New Delhi: Amid rising foreign exchange reserves, India’s exposure of US government securities jumped by more than USD 20 billion in just three months ended June to USD 220.2 billion.
Compared to June last year, when most of the economic activities were ravaged by the coronavirus pandemic, the exposure of India to the US Treasury securities jumped by nearly USD 40 billion.
Latest data from the US Treasury Department showed that India, with holding worth USD 220.2 billion at the end of June this year, is the 11th largest holder of these securities while Japan has the most exposure at little over USD 1.277 trillion.
India has been steadily hiking its exposure to the treasury securities since March when it was at USD 200 billion. In April, the holding rose to USD 208.7 billion and then to USD 215.8 billion at the end of May.
In February, the country’s exposure stood at USD 204.4 billion, a steep decline from USD 211.6 billion in January. The holding was at USD 182.7 billion at the end of June 2020.
Unmesh Kulkarni, Managing Director Senior Advisor at wealth management major Julius Baer India, said the rise in India’s exposure to US treasuries needs to be seen in the context of the continuous build-up of the country’s forex reserves.
“US Treasury yields, after bottoming out around the middle of last year and rising steadily thereafter, have been on a decline since May’21, while RBI has been gradually raising its exposure since April’21,” he told PTI.
Forex reserves of India stood at USD 619.365 billion in the week ended August 13 after touching a record high of USD 621.464 billion in the previous reporting week.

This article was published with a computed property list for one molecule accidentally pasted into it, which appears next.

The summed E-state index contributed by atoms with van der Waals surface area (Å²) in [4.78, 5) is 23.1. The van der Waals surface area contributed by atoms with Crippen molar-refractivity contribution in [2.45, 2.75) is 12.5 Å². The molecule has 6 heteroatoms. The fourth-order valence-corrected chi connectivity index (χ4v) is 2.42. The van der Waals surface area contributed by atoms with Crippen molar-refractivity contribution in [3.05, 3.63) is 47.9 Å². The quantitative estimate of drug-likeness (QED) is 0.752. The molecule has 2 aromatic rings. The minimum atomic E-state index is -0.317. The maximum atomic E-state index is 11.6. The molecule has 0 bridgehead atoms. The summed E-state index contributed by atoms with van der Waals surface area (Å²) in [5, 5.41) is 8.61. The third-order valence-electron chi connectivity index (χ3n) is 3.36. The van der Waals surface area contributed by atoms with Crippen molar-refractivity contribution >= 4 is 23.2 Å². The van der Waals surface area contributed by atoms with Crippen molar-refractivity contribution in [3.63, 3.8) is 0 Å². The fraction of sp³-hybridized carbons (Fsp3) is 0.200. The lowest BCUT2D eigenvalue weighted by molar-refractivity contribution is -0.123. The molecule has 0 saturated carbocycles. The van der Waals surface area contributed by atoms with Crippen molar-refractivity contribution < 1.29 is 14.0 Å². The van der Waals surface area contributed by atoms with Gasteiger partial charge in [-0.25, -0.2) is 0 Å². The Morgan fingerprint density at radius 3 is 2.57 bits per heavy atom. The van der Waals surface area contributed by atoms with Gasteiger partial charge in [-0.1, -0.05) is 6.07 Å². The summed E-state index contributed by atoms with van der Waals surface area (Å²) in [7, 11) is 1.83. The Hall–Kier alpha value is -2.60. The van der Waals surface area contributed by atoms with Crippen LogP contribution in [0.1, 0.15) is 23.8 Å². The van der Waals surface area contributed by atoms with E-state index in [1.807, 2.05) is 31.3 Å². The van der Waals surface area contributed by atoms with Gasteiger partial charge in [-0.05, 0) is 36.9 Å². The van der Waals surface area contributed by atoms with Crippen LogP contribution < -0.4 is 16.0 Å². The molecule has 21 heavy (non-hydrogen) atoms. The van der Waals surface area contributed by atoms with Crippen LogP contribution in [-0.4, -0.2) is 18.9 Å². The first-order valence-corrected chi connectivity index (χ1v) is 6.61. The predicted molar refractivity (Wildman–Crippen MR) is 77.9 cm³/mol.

Kulkarni noted that domestic liquidity in the Indian money markets has been ruling high, and RBI has been trying to normalise the liquidity situation through variable rate reverse repo auctions.
“The increasing forex reserves further add to the domestic rupee liquidity, and therefore it makes sense for RBI to drain a part of the surplus liquidity by purchasing forex assets.
“Among forex sovereign assets, the US dollar is generally the more preferred currency of the RBI; contrary to market expectations, the US dollar has been stable in the current calendar year so far, and has in fact appreciated 4.1 per cent (Dollar Index) and 1.8 per cent against the INR,” he said, adding that apart from RBI, it is learnt that Indian commercial banks have also started deploying some of their surplus funds in overseas sovereign papers.
In terms of US Treasury securities’ holding, Japan is at the top followed by China with an exposure of USD 1.061 trillion at the end of June.
At the third spot was the United Kingdom with holding worth USD 452.9 billion, followed by Ireland (USD 322.9 billion), Luxembourg (USD 301.8 billion), Switzerland (USD 270.1 billion), Brazil (USD 249 billion), Cayman Islands (USD 244.8 billion), Taiwan (USD 239.4 billion) and Belgium (USD 228.5 billion), as per the data.
Nimish Shah – Chief Investment Officer – Listed Investments at wealth advisory firm Waterfield Advisors said RBI and banks have started to increase exposure and invest surplus in US treasuries on the back of revised rules for investing in offshore sovereign securities.
“Strength of the US economy and currency when compared to other countries make US a preferred destination. Banks having hit the limit for investments in unlisted investments, including foreign sovereign bonds, were pushing for increasing the limits. This increase in limits could also help stabilise forward rates,” Shah said.